INSIGHTS

Navigating the Cybersecurity
Maturity Model Certification
(CMMC)

Navigating the Cybersecurity Maturity Model Certification (CMMC)

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What does Cybersecurity Maturity Model Certification (CMMC) mean, and how does Centre's designation help contractors and subcontractors?

Centre Law & Consulting is now a Cybersecurity Maturity Model Certification (CMMC) Accreditation Board (AB) Registered Practitioner Organization (RPO).  We are one of the first law firms to get this designation.  But that is a lot of acronyms in a very short amount of space; what does that mean?  More importantly, how does it impact the services that you can expect from Centre?

What is the CMMC-AB and what are they designating?

The Department of Defense (DoD) (now you understand why there are so many acronyms) has been attempting to improve the cybersecurity of its vendors for years.  In 2016, DoD promulgated DFARS Clause 252.204-7012, which imposed cybersecurity requirements on certain contractors.  Unfortunately, not every contractor complied with these requirements.

The DoD worked with John Hopkins Applied Physics Laboratory, the Carnegie Mellon University Software Engineering Institute, and others to develop a new method to help address this problem: the CMMC framework.

The CMMC framework requires an independent assessment of a contractor’s cybersecurity program.  Assessing all the defense industrial base’s cybersecurity is beyond the DoD’s capabilities.  To handle this workload, the DoD contracted with the CMMC-AB, a non-profit, which will train and oversee the private entities that will conduct the actual assessments: the CMMC 3rd Party Assessor Organizations (C3PAO).  In short, DoD defines the standards, while the CMMC-AB manages the ecosystem.

The CMMC-AB has created additional designations for organizations in the CMMC ecosystem, because the CMMC requires more than assessors to be successful.  In addition to the C3PAOs, the CMMC designates RPOs, Licensed Partner Publishers, and Licensed Training Providers, among others.  Centre has achieved the RPO designation.

C3PAOs are not permitted to provide consulting services to organizations that they are assessing (they can consult with organizations they will not assess).  RPOs, and the Registered Practitioners (RP) who work for them, provide “advice, consulting, and recommendations” to organizations seeking a CMMC maturity level.  In other words, an RPO helps an organization prepare for an assessment, and a C3PAO conducts an assessment.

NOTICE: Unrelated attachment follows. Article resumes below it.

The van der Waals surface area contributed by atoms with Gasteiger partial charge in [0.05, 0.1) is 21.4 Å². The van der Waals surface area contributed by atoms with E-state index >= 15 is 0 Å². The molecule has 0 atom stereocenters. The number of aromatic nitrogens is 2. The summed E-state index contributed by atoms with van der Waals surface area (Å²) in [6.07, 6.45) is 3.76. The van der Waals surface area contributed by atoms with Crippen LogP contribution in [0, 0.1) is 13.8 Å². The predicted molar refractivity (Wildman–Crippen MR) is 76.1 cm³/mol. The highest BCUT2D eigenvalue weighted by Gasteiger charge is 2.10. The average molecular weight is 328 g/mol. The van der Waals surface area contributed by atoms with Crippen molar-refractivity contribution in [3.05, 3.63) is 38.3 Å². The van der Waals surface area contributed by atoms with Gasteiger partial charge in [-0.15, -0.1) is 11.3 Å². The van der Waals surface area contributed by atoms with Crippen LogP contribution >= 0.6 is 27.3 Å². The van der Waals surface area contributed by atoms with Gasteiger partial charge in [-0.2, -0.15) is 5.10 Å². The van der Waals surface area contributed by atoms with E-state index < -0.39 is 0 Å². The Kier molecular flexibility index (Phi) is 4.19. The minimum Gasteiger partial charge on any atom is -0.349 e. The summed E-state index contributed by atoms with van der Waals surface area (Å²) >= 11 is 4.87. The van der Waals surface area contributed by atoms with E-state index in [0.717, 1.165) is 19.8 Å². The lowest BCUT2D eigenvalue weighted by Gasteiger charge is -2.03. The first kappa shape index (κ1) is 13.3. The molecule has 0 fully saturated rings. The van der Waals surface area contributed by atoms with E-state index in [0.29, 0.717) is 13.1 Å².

But why would someone hire a law firm as an RPO?

Law firms offer several advantages as an RPO.

Government contractors frequently have existing, and sometimes extensive, cybersecurity obligations.  The legal consequences for a failure to meet those obligations can be severe.  The federal government has pursued False Claims Act cases related to insufficient cybersecurity.  Other enforcement agencies have pursued claims related to cybersecurity, going to so far as to put at least one company out of business.  Civil litigation is also a concern.

Law firms are well positioned to evaluate clients’ compliance efforts in a confidential manner.  Organizations that are unsure about whether they currently meet their obligations should retain legal counsel to evaluate their obligations and assist in improving their cybersecurity posture, if necessary.  These efforts may be protected by attorney client privilege and work product protection, which is especially important in the wake of a data breach.

Law firms are also well positioned to link a cybersecurity program into broader corporate governance, including the controls necessary to protect company executives from personal liability.  Cybersecurity is the responsibility of senior leadership in any organization, and cybersecurity failures can be attributed to leadership, both at publicly traded companies and private entities.

Finally, cybersecurity often impacts other legal disciplines, such as licensing, employment, and intellectual property.  Having a single entity capable of advising on all these interrelated concerns can be more cost effective, provide more consistent and effective guidance, and reduce stress, especially for small businesses.

By combining law firm expertise and the training necessary to become an RPO, Centre is well positioned to advise clients on cybersecurity generally and CMMC compliance specifically.  Many clients find it useful to start with a small, discrete engagement, such as a tabletop exercise or a risk assessment, before engaging in a more long-term partnership.

About the Author

Brandon Graves is a Partner at Centre Law & Consulting focusing on cybersecurity practices. He helps clients manage everything from crises related to security breaches, regulatory investigations, and disputes, to helping companies operate more securely in their normal course of business. Recently, Brandon assisted companies develop information security programs, prepare for certifications under the DoD’s Cybersecurity Maturity Model, and manage their supply chain risk. Learn more

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